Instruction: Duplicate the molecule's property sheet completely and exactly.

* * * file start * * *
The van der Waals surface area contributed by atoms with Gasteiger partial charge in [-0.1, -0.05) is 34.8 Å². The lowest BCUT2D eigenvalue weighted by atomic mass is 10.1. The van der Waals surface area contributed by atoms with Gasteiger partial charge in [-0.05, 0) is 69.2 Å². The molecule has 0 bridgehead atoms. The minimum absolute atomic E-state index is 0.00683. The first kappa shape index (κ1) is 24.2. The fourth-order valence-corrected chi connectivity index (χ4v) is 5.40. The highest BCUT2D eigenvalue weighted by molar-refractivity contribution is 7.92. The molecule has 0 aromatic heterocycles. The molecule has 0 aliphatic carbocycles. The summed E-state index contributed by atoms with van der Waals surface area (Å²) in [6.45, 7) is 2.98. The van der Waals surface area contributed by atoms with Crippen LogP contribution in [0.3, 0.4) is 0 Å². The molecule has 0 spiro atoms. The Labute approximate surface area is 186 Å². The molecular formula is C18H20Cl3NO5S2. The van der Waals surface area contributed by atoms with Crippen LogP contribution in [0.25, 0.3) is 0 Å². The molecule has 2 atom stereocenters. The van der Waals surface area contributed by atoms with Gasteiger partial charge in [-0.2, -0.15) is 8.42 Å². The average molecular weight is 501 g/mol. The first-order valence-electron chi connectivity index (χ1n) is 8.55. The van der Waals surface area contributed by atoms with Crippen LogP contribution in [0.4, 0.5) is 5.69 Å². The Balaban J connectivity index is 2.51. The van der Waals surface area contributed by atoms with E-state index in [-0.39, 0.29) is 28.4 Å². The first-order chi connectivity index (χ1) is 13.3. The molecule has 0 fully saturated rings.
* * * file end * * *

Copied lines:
The van der Waals surface area contributed by atoms with Gasteiger partial charge in [-0.1, -0.05) is 34.8 Å². The lowest BCUT2D eigenvalue weighted by atomic mass is 10.1. The van der Waals surface area contributed by atoms with Gasteiger partial charge in [-0.05, 0) is 69.2 Å². The molecule has 0 bridgehead atoms. The minimum absolute atomic E-state index is 0.00683. The first kappa shape index (κ1) is 24.2. The fourth-order valence-corrected chi connectivity index (χ4v) is 5.40. The highest BCUT2D eigenvalue weighted by molar-refractivity contribution is 7.92. The molecule has 0 aromatic heterocycles. The molecule has 0 aliphatic carbocycles. The summed E-state index contributed by atoms with van der Waals surface area (Å²) in [6.45, 7) is 2.98. The van der Waals surface area contributed by atoms with Crippen LogP contribution in [0.3, 0.4) is 0 Å². The molecule has 0 spiro atoms. The Labute approximate surface area is 186 Å². The molecular formula is C18H20Cl3NO5S2. The van der Waals surface area contributed by atoms with Crippen LogP contribution in [0.25, 0.3) is 0 Å². The molecule has 2 atom stereocenters. The van der Waals surface area contributed by atoms with Gasteiger partial charge in [-0.2, -0.15) is 8.42 Å². The average molecular weight is 501 g/mol. The first-order valence-electron chi connectivity index (χ1n) is 8.55. The van der Waals surface area contributed by atoms with Crippen LogP contribution in [0.4, 0.5) is 5.69 Å². The Balaban J connectivity index is 2.51. The van der Waals surface area contributed by atoms with E-state index in [-0.39, 0.29) is 28.4 Å². The first-order chi connectivity index (χ1) is 13.3. The molecule has 0 fully saturated rings.